A Roman terracotta oil lamp with a decorated concave discus. Within its centre is a crouching rabbit, or hare, its small rhomboid shaped face nibbling at a bunch of grapes. The fruit is flanked by large leaves and the swirling tendrils of the vine. The scene is surrounded by three concentric circles and the lamp has an angular voluted nozzle. The filling hole can be found towards the bottom of the discus. The reverse features a concentric circle marking a simple ring base. This lamp belongs to the Loeschcke type I B group, which is characterised by its lack of a handle, circular body, and wide angular nozzle flanked by two volutes.
Date: Circa 1st Century AD Provenance: Ex Ex London gallery 1980s. From the collection of a deceased Lancashire gentleman. Condition: Excellent. Very clear discus and good colouring. A few surface chips to the edge of the discus, consistent with age. Burn marks to the nozzle.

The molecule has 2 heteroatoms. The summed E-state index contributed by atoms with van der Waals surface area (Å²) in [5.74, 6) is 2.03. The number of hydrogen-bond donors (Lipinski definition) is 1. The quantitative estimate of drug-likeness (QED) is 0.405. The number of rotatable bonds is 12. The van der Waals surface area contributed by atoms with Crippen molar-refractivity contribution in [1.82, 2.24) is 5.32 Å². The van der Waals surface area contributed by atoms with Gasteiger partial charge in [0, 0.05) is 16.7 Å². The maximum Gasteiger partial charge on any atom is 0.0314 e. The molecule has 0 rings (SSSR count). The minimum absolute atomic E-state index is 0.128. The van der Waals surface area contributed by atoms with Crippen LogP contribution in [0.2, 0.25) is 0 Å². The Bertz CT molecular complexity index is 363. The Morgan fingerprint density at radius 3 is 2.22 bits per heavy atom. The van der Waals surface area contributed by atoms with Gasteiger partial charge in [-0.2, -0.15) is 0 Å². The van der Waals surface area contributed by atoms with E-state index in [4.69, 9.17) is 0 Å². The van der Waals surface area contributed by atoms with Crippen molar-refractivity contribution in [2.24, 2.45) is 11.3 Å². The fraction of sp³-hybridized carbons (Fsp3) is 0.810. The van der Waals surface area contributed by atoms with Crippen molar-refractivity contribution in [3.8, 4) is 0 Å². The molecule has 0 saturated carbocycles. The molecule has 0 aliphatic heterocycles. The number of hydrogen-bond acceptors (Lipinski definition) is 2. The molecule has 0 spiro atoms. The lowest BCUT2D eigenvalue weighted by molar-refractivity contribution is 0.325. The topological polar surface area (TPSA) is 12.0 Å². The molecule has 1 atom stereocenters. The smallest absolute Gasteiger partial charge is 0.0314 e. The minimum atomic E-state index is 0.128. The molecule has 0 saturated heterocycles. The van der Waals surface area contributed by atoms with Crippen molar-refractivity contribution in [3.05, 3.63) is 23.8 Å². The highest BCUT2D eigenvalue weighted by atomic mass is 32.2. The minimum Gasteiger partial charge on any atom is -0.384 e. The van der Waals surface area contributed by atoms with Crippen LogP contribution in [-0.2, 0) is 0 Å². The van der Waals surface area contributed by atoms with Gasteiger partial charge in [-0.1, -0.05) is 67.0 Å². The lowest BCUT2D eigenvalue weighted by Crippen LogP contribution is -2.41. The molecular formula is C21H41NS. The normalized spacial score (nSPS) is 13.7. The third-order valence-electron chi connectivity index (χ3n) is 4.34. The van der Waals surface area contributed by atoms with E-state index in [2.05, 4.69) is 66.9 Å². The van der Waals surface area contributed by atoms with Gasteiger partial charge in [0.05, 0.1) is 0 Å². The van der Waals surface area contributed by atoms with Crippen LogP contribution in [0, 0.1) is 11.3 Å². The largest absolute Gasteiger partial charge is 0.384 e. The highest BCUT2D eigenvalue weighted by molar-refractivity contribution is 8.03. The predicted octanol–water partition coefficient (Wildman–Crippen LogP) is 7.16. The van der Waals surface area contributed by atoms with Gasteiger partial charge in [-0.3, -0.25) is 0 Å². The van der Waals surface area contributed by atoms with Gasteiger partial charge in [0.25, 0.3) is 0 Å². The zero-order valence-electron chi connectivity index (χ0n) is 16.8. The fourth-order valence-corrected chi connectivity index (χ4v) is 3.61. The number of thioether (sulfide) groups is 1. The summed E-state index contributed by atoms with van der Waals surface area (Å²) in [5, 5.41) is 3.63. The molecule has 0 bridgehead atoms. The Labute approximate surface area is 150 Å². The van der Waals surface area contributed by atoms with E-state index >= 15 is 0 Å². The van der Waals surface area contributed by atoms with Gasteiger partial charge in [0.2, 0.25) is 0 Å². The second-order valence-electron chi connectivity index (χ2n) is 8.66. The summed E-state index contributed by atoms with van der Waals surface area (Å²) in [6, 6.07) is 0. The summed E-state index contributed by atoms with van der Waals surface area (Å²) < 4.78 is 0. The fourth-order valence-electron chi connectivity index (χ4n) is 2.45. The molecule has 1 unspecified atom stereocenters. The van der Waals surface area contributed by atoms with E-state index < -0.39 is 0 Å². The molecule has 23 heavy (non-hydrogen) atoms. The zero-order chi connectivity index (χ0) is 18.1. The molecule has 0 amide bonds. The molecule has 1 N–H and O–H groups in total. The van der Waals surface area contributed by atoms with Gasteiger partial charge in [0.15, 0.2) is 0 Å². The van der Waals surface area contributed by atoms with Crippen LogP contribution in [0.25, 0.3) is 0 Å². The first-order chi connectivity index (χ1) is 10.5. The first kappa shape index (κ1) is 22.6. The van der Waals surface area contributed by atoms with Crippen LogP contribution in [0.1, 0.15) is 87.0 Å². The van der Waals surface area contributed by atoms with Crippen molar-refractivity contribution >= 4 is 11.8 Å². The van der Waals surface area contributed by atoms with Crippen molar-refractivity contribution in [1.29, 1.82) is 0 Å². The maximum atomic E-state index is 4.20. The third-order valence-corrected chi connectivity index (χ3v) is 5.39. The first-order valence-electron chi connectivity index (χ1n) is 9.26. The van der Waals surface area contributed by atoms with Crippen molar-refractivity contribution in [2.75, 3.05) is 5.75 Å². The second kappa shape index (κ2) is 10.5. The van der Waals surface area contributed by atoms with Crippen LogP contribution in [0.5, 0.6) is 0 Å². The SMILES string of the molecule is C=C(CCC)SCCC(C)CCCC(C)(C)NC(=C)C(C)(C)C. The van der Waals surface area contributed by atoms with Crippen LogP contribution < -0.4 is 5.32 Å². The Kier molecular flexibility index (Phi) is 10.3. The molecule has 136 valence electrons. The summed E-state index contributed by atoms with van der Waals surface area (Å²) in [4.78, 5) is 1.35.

In Antiquity, a lamp was originally called a lychnus, from the Greek λυχνος, with the oldest Roman lamps dating back to the third century BC. During the Roman Empire, it became commonplace to use lamps in funeral ceremonies and for public purposes. The vast trade networks set with the expansion of the Roman Empire allowed this item to be spread across Europe, Eastern Asia and Northern Africa, which led to the development of several provincial variations.
The scene depicted here is of the most commonly seen which include rabbits. It was also popular across other artistic mediums; including frescoes and mosaics. Rabbits were owned as pets by rich Roman citizens, as well as being a source of food. Their fur was also used for clothing against the cold winters.